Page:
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Philippines Update

May 5, 2006

  • Congresswoman Liza Maza and Tita Lubi, of the Gabriela Women's Party (GWP) have been formally charged with rebellion, along with 46 others.  Among the acts for which the 48 are being held responsible was the 1971 Plaza Miranda bombing that nearly wiped out all the political opponents of then President Ferdinand E. Marcos.  Maza was 14 years old at the time and two other accused congressmen, Teddy Casino and Joel Virador, were four and two years old.  Quite a puzzle, that one. 
  • The lead prosecutor in the rape case against the four US marines resigned to protest the downgrading of charges against three.  Today, the judge hearing the case reinstated the rape charges. 
  • At commencement exercises at the Cavite State University, President Gloria Macapagal Arroyo was heckled by graduating student Theresa Pangilinan who, in cap and gown, unfurled a banner and shouted for Macapagal-Arroyo's ouster.  The student is now being investigated by a government education committee. 
  • Pickets in support of the Gabriela Women's Party and GABRIELA were held in India, Indonesia, and Thailand.  In Portugal, women delegates from 17 countries at the Women's International Democratic Federation passed a resolution calling for the dropping of charges.  The GABRIELA Network USA-initiated petition ( <> ) for dropping charges against Maza and her co-accused has garnered an initial 5,000 signatures, with women from 23 countries and 40 US states signing.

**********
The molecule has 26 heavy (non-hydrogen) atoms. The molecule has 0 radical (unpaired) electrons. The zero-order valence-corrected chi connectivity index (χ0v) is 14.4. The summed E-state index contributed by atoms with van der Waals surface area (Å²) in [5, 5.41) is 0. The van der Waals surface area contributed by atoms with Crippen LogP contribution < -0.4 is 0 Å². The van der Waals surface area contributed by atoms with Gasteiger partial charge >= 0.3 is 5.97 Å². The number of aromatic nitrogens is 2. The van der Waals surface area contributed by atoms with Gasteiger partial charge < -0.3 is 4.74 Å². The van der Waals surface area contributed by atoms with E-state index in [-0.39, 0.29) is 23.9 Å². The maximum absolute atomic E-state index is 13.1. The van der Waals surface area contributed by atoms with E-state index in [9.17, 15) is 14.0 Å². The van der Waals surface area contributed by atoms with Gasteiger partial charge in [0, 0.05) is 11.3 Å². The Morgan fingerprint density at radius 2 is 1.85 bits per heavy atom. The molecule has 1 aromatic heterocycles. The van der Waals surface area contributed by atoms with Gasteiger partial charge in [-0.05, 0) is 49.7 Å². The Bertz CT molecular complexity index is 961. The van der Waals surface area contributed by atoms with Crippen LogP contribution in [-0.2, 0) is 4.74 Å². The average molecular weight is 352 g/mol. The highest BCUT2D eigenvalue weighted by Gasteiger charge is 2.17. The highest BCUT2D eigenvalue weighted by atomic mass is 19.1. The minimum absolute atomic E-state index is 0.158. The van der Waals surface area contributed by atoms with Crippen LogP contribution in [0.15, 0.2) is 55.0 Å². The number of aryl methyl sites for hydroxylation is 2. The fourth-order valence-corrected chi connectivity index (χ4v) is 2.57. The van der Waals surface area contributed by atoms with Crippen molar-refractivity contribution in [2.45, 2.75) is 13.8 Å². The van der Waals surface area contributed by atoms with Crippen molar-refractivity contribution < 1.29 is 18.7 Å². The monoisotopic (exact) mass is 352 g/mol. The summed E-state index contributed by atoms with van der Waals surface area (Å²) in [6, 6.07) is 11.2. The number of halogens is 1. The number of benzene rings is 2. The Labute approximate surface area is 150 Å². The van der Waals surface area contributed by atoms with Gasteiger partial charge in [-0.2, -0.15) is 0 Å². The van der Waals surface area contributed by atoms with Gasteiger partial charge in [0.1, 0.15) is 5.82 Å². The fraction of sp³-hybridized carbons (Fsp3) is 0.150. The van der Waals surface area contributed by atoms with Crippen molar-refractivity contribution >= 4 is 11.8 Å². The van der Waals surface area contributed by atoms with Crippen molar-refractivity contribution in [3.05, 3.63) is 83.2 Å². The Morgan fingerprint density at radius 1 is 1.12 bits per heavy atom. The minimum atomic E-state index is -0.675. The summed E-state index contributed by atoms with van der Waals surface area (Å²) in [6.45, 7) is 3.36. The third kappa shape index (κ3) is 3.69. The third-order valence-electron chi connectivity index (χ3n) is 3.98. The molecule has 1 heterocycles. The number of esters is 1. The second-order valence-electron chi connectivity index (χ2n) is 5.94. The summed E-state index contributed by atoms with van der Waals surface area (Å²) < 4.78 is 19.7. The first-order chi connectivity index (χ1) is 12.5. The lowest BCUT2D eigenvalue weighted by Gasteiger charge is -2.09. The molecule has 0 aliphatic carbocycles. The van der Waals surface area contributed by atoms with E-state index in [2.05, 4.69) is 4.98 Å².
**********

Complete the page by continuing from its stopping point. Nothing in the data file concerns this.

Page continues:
The rebellion charges are palpably designed to harass and persecute, rather than prosecute.  No specific acts of rebellion are cited against Maza and her congressional colleagues, nor against Lubi and the leaders of mass organizations.  They have been lumped together with one senator-cum-military-man, three lieutenants (hardly what coups are made of), people in exile overseas and people underground.    The fear is that warrants will be issued by a compromised judiciary, though people are hoping against hope, and since there is no bail for rebellion, Maza and the five congressmen, GWP's Tita Lubi and all the others who can be arrested will be imprisoned.  Those underground, like Greg Rosal, spokesperson of the New Peoples Army, cannot be arrested--at least, not easily.    The fear is justified, considering the case of the great Tagalog poet and union leader Amado V. Hernandez, who spent 8 years in prison in the 1950s before being acquitted.  He was a colleague of Jean-Paul Sartre and Simone de Bouvoir.     Another fear is that this case will be used to extradite people in exile overseas, who are in genuine fear not only of persecution but of assassination.